So while I do think The FlyLady has some terrific ideas and many of her methods are worth trying, I would also encourage a bit of caution. I believe there is something to be said for finding ways to make housework a pleasure whenever possible. Develop a regular morning routine but then take a few minutes to do a little something extra. After you swish and flush the toilet, add a few drops of a favorite essential oil. Light a candle and play some music while doing the dinner dishes. Iron your pillowcases when you change the sheets. These small touches help elevate housework from drudgery to creative expression. And isn’t that a happier way to take care of our homes?
If the pros outweigh the cons for you, here is a good resource:
How to Make The FlyLady System Work Best For You
Other posts you may enjoy:
Old-Fashioned Homemaking ~ 14 Tips From the Past
How to Create Your Own Homemaking Binder
Ironed Pillow Cases ~ A Little Luxury
A Clean (-ish) House in 30 Minutes a Day
Note: I originally wrote and published this as a guest author on the (sadly) no-longer-published site, The Glamorous Housewife. Bethany Herwegh, the site owner, granted me permission to republish it here. The graphic at the top of this post was Bethany’s work from the original post on her site.
Terri C says
Ha! I think you finally helped me see what I came to dislike about flylady….and why she seemed to no longer fit my life. I have kept the highlights, the good things but I prefer mindfulness and in my homemaking and savoring the process of making it clean and pretty. Great post!!
Deanna Piercy says
I’m glad you enjoyed it. And I’m not surprised you feel the same way about homemaking. 😉
What a great and balanced viewpoint! I also have a pros and cons list but for me, the cons were that the emails began to feel like my nagging mom’s voice. Something I have gotten over since. LOL I have also always worked full time outside the home (or at least for most of the time) and so sometimes it was hard to make it work for my schedule. I like the idea of a daily load of laundry but I never adopted that method simply because since we both work, it becomes difficult to remember if you already wore that outfit in the week if it’s always put right back in the closet and I felt like it would wear out our clothes faster. So I still do our week’s worth of laundry on Saturday mornings. But it’s only been mine and my husband’s for years – I started making our girls do their own laundry when they were in middle school.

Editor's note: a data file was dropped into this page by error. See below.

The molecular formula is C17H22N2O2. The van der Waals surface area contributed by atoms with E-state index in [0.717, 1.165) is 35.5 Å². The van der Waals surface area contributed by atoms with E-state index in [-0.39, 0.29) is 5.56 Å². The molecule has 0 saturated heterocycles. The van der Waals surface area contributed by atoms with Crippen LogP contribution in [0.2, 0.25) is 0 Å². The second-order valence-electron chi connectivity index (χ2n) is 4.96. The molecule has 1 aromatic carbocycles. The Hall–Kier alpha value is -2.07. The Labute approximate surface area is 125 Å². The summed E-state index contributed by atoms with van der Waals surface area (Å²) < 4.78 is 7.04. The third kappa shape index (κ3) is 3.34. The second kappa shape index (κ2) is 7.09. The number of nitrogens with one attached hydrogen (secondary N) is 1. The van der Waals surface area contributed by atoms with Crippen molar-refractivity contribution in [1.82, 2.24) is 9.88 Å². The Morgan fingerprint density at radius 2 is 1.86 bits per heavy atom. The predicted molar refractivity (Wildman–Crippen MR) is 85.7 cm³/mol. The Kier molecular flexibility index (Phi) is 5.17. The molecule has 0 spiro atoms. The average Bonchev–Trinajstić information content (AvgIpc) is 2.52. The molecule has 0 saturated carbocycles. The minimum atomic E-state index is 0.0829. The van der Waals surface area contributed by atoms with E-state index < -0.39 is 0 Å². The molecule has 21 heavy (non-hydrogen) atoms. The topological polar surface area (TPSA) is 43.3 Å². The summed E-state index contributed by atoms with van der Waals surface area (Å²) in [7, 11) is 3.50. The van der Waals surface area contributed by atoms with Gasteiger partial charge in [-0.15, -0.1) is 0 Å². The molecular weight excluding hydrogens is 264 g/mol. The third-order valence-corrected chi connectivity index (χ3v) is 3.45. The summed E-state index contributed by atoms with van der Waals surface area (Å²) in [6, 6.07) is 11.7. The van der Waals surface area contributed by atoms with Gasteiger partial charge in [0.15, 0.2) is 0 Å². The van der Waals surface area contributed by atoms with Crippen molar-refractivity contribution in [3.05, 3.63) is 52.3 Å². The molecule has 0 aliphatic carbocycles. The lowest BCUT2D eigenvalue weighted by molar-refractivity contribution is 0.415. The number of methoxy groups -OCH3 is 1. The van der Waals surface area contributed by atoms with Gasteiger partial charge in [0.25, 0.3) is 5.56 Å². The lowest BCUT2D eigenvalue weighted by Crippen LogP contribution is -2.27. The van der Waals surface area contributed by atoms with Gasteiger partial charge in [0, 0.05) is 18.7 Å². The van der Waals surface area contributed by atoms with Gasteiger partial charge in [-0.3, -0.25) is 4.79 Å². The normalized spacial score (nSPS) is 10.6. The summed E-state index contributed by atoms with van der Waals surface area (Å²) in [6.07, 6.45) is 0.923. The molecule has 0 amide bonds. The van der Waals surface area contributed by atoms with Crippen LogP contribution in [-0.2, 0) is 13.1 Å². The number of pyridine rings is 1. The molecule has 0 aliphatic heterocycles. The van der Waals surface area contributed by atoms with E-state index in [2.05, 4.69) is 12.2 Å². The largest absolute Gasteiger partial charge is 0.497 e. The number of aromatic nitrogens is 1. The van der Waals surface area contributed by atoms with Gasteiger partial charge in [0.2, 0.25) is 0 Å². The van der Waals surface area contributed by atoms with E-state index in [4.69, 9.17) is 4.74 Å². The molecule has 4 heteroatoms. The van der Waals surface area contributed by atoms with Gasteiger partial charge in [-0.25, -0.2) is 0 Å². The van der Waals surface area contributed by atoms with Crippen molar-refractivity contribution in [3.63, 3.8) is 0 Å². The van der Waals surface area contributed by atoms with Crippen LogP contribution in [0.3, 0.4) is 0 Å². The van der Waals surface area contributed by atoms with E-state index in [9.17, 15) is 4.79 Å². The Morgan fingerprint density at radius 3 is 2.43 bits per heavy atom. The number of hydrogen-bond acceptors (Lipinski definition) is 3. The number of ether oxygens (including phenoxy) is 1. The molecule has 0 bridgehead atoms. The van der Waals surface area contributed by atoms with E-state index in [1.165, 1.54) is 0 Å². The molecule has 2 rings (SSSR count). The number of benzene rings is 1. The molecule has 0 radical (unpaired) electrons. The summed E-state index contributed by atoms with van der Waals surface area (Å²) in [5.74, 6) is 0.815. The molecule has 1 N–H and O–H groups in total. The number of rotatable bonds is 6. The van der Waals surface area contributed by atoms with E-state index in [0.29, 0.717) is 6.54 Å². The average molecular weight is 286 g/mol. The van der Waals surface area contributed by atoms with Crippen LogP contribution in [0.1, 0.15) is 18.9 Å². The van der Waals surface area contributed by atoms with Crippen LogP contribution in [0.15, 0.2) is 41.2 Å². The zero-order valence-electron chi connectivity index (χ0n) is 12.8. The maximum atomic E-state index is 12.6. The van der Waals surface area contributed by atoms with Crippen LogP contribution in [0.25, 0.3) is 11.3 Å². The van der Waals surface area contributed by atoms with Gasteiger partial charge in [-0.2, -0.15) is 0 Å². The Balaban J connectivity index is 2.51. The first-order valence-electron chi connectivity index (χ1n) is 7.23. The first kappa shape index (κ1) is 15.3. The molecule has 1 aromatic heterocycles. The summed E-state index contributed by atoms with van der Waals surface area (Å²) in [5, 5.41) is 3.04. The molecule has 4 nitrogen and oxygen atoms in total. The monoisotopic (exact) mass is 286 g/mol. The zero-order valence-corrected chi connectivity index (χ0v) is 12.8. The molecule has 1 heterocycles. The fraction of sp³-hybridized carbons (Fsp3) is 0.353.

Deanna Piercy says
I recently started watching someone on YouTube who works full time but is doing a 28 day FlyLady challenge. It’s a good look at how to incorporate the plan for a working woman. She’s French (lives in USA, though) and I really like her. Very down-to-earth. If you’re interested let me know and I’ll get the link for you.
I would love to see this link.
My husband & I both work full time, outside of the home. I could use some ideas to better care for my home around my tight schedule,
Deanna Piercy says
Hi Amanda. Have you joined my Facebook group “Make Over Your Life With Dee”? We just started a 31 Day FlyLady challenge. I’ll add the link to this post for easy access.
I enjoyed Flylady, even though I already am a structured person. But, when I started living on my own… I needed to develop a routine, because strangely, my routines disappeared!! I’d like to get back into following her.
Deanna Piercy says
Are you in my Facebook group, Make Over Your Life With Dee? I just started leading the group through a 31 day FlyLady challenge. If you aren’t there already, feel free to join. I added the info to the top of this post.
Loved this article!! I laughed when you wrote that your grandma didn’t have a schedule. I think these days we are so good at over complicating our lives. I’ve tried for over a year to stick to the flylady and well I just don’t. I have crafted my own flylady-ish system. I created my own zones that get one full week each, a monthly, quarterly and yearly master list along with a daily schedule. This feels much more flexible to me. For the life of me I could never stick to her weekly schedule and each time I jumped back on the zone wagon it was always for the bathroom LOL.